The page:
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29 March 2005

Dubai Joins Global Shipping-Container Security Network

Measures aimed at protecting marine trade from terrorism

The port of Dubai, in the United Arab Emirates, has become the first Middle East seaport to join the Container Security Initiative (CSI), according to a press release by the U.S. Customs and Border Protection Agency March 26.

The initiative is aimed at protecting global trade lanes from being exploited by terrorists.

Under the program, a team from U.S. Customs and Border Protection (CBP) will work with Dubai port officials to identify high-risk cargo containers destined for the United States and prescreen them before loading them onto ships.

“The CSI security blanket continues to expand and strengthen as it encompasses the port of Dubai,” CBP Commissioner Robert Bonner was quoted as saying upon the initiation of the cargo-protection program March 26.

There are currently 35 CSI ports in 18 countries in North America, Europe, Asia, Africa and the Middle East.  The World Customs Organization, the European Union and the Group of Eight (G8) most industrialized nations have all called for further implementation of CSI security measures in ports around the world.

Following is a press release from U.S. Customs and Border Protection:

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U.S. Customs and Border Protection
U.S. Department of Homeland Security
03/26/2005

Port of Dubai to Implement the Container Security Initiative and Begin Targeting and Pre-Screening Cargo Destined For U.S.

Washington, D.C. — The 35th Container Security Initiative (CSI) port becomes operational today at the port of Dubai as announced by U.S. Customs and Border Protection (CBP) Commissioner Robert C. Bonner and Sultan Ahmed Bin Sulayem, Executive Chairman, Dubai Ports, Customs and Free Zone Corporation, United Arab Emirates (UAE). CSI is the only multinational program in place in the world today that is protecting global trade lanes from being exploited and disrupted by international terrorists.

The United Arab Emirates became the first Middle Eastern country to join CSI when the declaration of principles was signed in Dubai on December 12, 2004. A CBP deployment team will work closely with the UAE government personnel to target high-risk cargo containers destined for the United States. Dubai Customs Administration officials are responsible for screening any container identified jointly with CBP officers as a potential terrorist risk.

“I applaud the government of Dubai for assuming a leadership role in this region of the world. Dubai has acknowledged the absolute importance of securing cargo against terrorists. The Port of Dubai, which includes the much larger seaport of Jebel Ali, are modern and extremely efficient ports and I am confident that the CBP officers stationed there will benefit greatly from this remarkable opportunity,” said Commissioner Bonner. “The core elements of CSI allow for the mutual risk assessment of every oceangoing container headed for the U.S. before it is loaded on a vessel in a foreign port and before that vessel is bound for U.S. seaports. The CSI security blanket continues to expand and strengthen as it encompasses the port of Dubai.”

“I congratulate the government of Dubai in partnering with the United States and being in the forefront of protecting the global trading system,” said U.S. Ambassador to the UAE, Michele Sison.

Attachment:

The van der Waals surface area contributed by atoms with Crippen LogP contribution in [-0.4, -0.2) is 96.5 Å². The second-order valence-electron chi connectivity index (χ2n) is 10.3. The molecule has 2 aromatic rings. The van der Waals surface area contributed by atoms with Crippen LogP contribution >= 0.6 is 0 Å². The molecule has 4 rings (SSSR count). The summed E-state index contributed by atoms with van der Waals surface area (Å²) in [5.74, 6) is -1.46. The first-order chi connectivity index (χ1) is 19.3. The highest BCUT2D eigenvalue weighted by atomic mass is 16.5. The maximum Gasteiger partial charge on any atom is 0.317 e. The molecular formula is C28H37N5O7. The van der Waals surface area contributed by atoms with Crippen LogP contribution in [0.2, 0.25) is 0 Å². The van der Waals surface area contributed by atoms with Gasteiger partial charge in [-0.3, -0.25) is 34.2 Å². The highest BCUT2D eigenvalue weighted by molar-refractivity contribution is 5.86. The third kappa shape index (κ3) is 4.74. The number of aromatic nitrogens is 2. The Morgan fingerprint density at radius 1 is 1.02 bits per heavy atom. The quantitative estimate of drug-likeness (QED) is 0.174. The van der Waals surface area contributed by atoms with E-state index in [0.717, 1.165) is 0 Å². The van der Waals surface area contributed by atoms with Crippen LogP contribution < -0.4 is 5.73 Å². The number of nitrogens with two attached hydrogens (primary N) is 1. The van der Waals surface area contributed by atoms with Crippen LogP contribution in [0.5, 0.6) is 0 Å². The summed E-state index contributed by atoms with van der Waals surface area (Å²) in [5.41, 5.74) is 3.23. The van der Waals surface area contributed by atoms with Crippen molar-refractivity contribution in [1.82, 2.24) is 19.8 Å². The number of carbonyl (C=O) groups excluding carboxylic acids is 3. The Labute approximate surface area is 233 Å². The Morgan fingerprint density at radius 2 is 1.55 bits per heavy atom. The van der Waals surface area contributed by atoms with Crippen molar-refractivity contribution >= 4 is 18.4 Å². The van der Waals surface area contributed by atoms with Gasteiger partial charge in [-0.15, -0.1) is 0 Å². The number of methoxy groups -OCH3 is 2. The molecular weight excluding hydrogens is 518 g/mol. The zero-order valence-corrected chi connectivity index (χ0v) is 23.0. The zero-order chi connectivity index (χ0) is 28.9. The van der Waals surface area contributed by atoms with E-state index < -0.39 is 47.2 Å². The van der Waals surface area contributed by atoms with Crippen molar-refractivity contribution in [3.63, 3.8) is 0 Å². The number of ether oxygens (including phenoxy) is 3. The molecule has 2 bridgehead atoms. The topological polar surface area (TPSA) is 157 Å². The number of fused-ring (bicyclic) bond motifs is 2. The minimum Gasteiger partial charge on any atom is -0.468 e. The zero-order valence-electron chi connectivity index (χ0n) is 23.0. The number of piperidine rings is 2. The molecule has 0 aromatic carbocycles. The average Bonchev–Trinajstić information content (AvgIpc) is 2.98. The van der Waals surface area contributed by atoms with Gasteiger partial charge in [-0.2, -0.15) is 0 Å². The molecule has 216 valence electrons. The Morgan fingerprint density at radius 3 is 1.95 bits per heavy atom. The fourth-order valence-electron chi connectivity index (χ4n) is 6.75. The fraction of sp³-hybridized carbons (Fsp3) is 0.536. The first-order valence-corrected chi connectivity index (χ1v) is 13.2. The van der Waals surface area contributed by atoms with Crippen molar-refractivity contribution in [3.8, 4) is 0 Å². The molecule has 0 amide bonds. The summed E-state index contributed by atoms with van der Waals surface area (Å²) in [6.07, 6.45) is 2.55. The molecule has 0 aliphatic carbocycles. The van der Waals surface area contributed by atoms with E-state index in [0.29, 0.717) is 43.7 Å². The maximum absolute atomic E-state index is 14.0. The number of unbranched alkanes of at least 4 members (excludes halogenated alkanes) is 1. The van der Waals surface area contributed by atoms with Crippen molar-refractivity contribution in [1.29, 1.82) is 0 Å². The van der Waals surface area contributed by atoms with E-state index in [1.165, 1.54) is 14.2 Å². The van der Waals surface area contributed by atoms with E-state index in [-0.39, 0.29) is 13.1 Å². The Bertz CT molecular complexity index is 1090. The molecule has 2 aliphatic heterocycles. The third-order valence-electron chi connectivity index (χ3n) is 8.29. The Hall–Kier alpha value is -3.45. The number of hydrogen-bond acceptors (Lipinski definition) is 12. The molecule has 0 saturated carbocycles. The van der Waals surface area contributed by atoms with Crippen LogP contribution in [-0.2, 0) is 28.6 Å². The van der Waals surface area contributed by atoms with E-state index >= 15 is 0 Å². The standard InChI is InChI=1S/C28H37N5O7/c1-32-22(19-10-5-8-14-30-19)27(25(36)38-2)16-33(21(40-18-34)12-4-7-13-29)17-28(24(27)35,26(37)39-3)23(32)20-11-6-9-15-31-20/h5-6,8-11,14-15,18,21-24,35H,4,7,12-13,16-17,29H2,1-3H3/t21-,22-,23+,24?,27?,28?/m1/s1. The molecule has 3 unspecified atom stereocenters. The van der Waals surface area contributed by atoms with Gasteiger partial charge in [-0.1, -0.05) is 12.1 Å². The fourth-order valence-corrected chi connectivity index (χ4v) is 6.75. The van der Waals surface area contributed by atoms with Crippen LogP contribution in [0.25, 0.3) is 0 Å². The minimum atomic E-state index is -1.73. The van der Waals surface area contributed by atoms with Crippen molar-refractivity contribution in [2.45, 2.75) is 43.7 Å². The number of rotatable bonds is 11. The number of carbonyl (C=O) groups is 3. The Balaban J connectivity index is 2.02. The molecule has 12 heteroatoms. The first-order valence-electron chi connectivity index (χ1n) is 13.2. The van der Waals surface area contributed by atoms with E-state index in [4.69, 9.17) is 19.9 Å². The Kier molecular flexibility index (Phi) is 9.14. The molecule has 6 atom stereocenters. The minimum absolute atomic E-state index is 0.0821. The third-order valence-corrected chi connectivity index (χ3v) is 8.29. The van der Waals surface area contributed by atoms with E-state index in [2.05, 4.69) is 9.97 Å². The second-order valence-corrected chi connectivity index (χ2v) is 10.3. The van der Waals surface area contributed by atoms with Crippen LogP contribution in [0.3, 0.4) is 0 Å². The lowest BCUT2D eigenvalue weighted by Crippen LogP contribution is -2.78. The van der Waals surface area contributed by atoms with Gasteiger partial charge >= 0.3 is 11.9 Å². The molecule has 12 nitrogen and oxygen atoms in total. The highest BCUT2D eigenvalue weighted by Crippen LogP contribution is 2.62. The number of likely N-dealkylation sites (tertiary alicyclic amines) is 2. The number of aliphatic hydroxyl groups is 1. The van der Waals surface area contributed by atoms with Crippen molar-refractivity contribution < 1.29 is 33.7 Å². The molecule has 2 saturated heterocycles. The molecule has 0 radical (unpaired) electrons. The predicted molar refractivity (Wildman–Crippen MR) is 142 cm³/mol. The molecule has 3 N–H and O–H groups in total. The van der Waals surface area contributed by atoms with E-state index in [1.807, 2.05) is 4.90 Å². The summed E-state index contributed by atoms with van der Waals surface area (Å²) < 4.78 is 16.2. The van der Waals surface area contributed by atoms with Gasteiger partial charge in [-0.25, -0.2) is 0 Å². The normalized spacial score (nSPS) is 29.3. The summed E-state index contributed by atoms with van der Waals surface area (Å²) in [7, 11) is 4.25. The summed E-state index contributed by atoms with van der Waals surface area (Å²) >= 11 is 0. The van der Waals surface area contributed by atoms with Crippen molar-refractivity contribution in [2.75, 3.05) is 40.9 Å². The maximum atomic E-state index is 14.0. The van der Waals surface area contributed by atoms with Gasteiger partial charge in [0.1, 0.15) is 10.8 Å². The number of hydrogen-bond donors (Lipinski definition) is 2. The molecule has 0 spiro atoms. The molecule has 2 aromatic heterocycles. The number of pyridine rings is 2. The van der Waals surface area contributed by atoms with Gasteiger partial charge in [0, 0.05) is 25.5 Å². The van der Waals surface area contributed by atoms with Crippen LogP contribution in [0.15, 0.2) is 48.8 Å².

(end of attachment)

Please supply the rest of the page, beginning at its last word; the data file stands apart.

The primary purpose of CSI is to help protect the global trading system and the trade lanes between CSI ports and the United States. By collaborating with foreign customs administrations, CBP is working towards a safer, more secure world trading system. Under CSI, CBP has entered into bi-lateral partnerships with other governments to identify high-risk cargo containers and to pre-screen them before they are loaded on vessels destined for the United States. Today, 21 administrations have committed to joining CSI and are at various stages of implementation.

On average, every day about 25,000 seagoing containers are offloaded at America’s seaports. Commissioner Bonner, confirmed by Congress shortly after 9/11, made maritime cargo security one of his top priorities. The Container Security Initiative was launched in January 2002. CSI has been accepted globally as a bold and revolutionary initiative to secure maritime cargo shipments against the terrorist threat.

The 35 operational ports in Europe, Asia, Africa, the Middle East, and North America include: Halifax, Montreal, and Vancouver, Canada; Rotterdam, The Netherlands; Le Havre and Marseille, France; Bremerhaven and Hamburg, Germany; Antwerp and Zeebrugge, Belgium; Singapore; Yokohama, Tokyo, Nagoya, and Kobe, Japan; Hong Kong; Göteborg, Sweden; Felixstowe, Liverpool, Southampton, Thamesport, and Tilbury, United Kingdom; Genoa, La Spezia, Naples, Gioia Tauro and Livorno, Italy; Busan, Korea; Durban, South Africa; Port Klang and Tanjung Pelepas, Malaysia; Piraeus, Greece; Algeciras, Spain; Laem Chabang, Thailand; and Dubai, United Arab Emirates.

CSI will continue to expand to strategic locations around the world. The World Customs Organization (WCO), the European Union (EU), and the G8 support CSI expansion and have adopted resolutions implementing CSI security measures introduced at ports throughout the world.

U.S. Customs and Border Protection (CBP) is the unified border agency within the Department of Homeland Security charged with the management, control, and protection of our Nation's borders at and between the official ports of entry. CBP is charged with keeping terrorists and terrorist weapons out of the country while enforcing hundreds of U.S. laws.

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